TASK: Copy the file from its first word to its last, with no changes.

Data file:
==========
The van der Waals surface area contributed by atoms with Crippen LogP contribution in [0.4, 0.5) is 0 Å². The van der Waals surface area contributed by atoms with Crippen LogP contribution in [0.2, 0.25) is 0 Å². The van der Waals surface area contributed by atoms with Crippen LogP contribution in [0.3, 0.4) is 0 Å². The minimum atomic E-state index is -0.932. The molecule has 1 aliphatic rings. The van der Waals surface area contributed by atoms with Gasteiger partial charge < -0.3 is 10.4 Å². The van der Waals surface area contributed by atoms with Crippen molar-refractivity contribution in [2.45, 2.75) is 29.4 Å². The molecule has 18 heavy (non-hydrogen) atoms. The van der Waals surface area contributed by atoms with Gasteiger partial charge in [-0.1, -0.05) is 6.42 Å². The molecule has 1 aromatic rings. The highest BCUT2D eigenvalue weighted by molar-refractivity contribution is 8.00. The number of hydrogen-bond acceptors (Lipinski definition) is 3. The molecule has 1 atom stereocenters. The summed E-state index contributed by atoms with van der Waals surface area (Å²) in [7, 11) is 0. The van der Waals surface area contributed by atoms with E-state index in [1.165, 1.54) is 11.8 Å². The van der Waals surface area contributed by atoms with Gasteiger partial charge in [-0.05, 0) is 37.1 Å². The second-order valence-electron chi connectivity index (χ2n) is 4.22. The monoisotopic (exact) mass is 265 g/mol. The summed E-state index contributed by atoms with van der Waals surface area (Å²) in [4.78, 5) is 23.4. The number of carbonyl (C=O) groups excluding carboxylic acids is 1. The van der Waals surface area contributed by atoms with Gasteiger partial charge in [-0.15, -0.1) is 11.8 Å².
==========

The van der Waals surface area contributed by atoms with Crippen LogP contribution in [0.4, 0.5) is 0 Å². The van der Waals surface area contributed by atoms with Crippen LogP contribution in [0.2, 0.25) is 0 Å². The van der Waals surface area contributed by atoms with Crippen LogP contribution in [0.3, 0.4) is 0 Å². The minimum atomic E-state index is -0.932. The molecule has 1 aliphatic rings. The van der Waals surface area contributed by atoms with Gasteiger partial charge < -0.3 is 10.4 Å². The van der Waals surface area contributed by atoms with Crippen molar-refractivity contribution in [2.45, 2.75) is 29.4 Å². The molecule has 18 heavy (non-hydrogen) atoms. The van der Waals surface area contributed by atoms with Gasteiger partial charge in [-0.1, -0.05) is 6.42 Å². The molecule has 1 aromatic rings. The highest BCUT2D eigenvalue weighted by molar-refractivity contribution is 8.00. The number of hydrogen-bond acceptors (Lipinski definition) is 3. The molecule has 1 atom stereocenters. The summed E-state index contributed by atoms with van der Waals surface area (Å²) in [7, 11) is 0. The van der Waals surface area contributed by atoms with E-state index in [1.165, 1.54) is 11.8 Å². The van der Waals surface area contributed by atoms with Gasteiger partial charge in [-0.05, 0) is 37.1 Å². The second-order valence-electron chi connectivity index (χ2n) is 4.22. The monoisotopic (exact) mass is 265 g/mol. The summed E-state index contributed by atoms with van der Waals surface area (Å²) in [4.78, 5) is 23.4. The number of carbonyl (C=O) groups excluding carboxylic acids is 1. The van der Waals surface area contributed by atoms with Gasteiger partial charge in [-0.15, -0.1) is 11.8 Å².